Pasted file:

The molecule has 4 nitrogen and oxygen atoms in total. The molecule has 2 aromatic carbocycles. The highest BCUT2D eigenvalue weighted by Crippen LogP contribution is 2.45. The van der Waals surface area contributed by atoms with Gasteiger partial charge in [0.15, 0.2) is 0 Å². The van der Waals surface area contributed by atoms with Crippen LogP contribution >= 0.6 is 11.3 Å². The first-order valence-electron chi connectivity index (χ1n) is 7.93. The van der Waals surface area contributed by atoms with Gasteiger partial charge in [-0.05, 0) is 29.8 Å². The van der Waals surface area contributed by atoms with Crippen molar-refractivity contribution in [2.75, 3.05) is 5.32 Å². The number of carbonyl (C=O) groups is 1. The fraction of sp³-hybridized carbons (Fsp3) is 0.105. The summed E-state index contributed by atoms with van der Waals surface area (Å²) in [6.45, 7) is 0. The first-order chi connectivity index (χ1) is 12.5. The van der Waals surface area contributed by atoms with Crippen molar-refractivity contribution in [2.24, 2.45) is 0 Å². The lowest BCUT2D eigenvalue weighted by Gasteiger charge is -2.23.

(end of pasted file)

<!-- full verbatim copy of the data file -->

The molecule has 4 nitrogen and oxygen atoms in total. The molecule has 2 aromatic carbocycles. The highest BCUT2D eigenvalue weighted by Crippen LogP contribution is 2.45. The van der Waals surface area contributed by atoms with Gasteiger partial charge in [0.15, 0.2) is 0 Å². The van der Waals surface area contributed by atoms with Crippen LogP contribution >= 0.6 is 11.3 Å². The first-order valence-electron chi connectivity index (χ1n) is 7.93. The van der Waals surface area contributed by atoms with Gasteiger partial charge in [-0.05, 0) is 29.8 Å². The van der Waals surface area contributed by atoms with Crippen molar-refractivity contribution in [2.75, 3.05) is 5.32 Å². The number of carbonyl (C=O) groups is 1. The fraction of sp³-hybridized carbons (Fsp3) is 0.105. The summed E-state index contributed by atoms with van der Waals surface area (Å²) in [6.45, 7) is 0. The first-order chi connectivity index (χ1) is 12.5. The van der Waals surface area contributed by atoms with Crippen molar-refractivity contribution in [2.24, 2.45) is 0 Å². The lowest BCUT2D eigenvalue weighted by Gasteiger charge is -2.23.